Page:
WUN:  How well is the free breakfast and lunch program going? 

Garceau: “Between our three sites (Tower, Springbrook and the Jonnycake Center) we are averaging about 150 lunches per day. The Ocean House is also offering free lunches to students 16 and younger from their truck at the skating rink area each day.”

Jermain: “It is going well and lots of volunteers and coordination. Our food provider, Chartwells led by Cindy King is doing an amazing job. We start Bayside Village Apartments tomorrow (Thursday).” Here’s Newport’s “Grab and Go Bags” schedule:

  • Stationary pickup locations: 
    • Pell Elementary School, noon to 1 p.m., daily
    • Martin Luther King Center, 12:30 p.m. to 1:30 p.m., daily
  • Neighborhood van/bus distribution locations:
    • Chapel Terrace Housing, 11 a.m. to 11:30 a.m., daily
    • Festival Field Housing, 11:45 a.m. to 12:15 p.m., daily
    • Bayside Village Apartments, 12:30 p.m. – 1 p.m., daily

WUN: Any early feedback from parents, teachers, students?

Garceau: Yesterday (Monday), being day one, the feedback was overwhelmingly positive.”

Jermain: “Early feedback has been very positive from everyone.”

WUN: What are your greatest concerns about distance learning?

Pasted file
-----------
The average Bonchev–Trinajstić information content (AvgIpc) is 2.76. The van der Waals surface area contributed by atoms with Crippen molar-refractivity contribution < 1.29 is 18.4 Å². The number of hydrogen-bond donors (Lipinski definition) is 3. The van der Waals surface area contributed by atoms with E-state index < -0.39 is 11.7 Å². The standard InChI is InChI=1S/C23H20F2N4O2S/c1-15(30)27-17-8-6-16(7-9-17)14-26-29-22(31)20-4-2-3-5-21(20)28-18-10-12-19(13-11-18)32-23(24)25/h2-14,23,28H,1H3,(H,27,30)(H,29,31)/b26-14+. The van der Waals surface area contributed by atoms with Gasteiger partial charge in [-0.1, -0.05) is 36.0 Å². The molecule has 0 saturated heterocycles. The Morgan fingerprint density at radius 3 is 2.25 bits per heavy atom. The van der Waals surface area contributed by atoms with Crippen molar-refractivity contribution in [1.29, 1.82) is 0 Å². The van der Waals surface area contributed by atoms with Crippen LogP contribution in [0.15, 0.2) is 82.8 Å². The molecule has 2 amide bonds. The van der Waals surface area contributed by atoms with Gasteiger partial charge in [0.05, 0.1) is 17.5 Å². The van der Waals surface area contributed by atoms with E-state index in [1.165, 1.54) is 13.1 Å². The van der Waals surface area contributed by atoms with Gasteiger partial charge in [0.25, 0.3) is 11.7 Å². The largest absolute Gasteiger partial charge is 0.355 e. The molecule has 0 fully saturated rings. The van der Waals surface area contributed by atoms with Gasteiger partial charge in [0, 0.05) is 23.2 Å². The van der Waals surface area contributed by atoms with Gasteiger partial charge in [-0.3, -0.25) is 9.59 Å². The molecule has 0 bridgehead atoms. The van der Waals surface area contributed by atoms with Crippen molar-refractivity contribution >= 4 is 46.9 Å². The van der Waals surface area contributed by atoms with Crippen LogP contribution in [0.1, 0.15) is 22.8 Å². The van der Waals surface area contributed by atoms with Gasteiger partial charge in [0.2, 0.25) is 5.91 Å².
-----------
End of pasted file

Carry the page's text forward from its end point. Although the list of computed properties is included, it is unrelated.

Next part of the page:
Garceau: “Technology and connectivity in particular will be a challenge.  We also have teachers, parents and students who have never experienced distance learning before, so we all need to be patient with each other. We are also creating some of our own capacity as we go. So, it is a challenge, but we are on it.”

Jermain: “Right now we are taking it one day at a time. We will know more I am certain as we move forward. Our number one concern is everyone’s health and safety and being able to provide support and help to everyone that needs it. Sustaining work will be a ‘work in progress.’”

WUN: When things have returned to normal, do you envision distance learning being incorporated in some way in future programs? Will it be a tool that can virtually eliminate snow days? 

Garceau: “There has been and will be a great deal of learning. I would expect that this experience will open a lot of eyes and minds to the possibilities of distance learning. Not just that it can happen and maybe help eliminate snow days, but that it provides opportunities to provide for learning in ways and at times that the 9-3, brick and mortar schoolhouses just do not.  I hope to see us all come out of this with a larger palette of strategies and approaches.”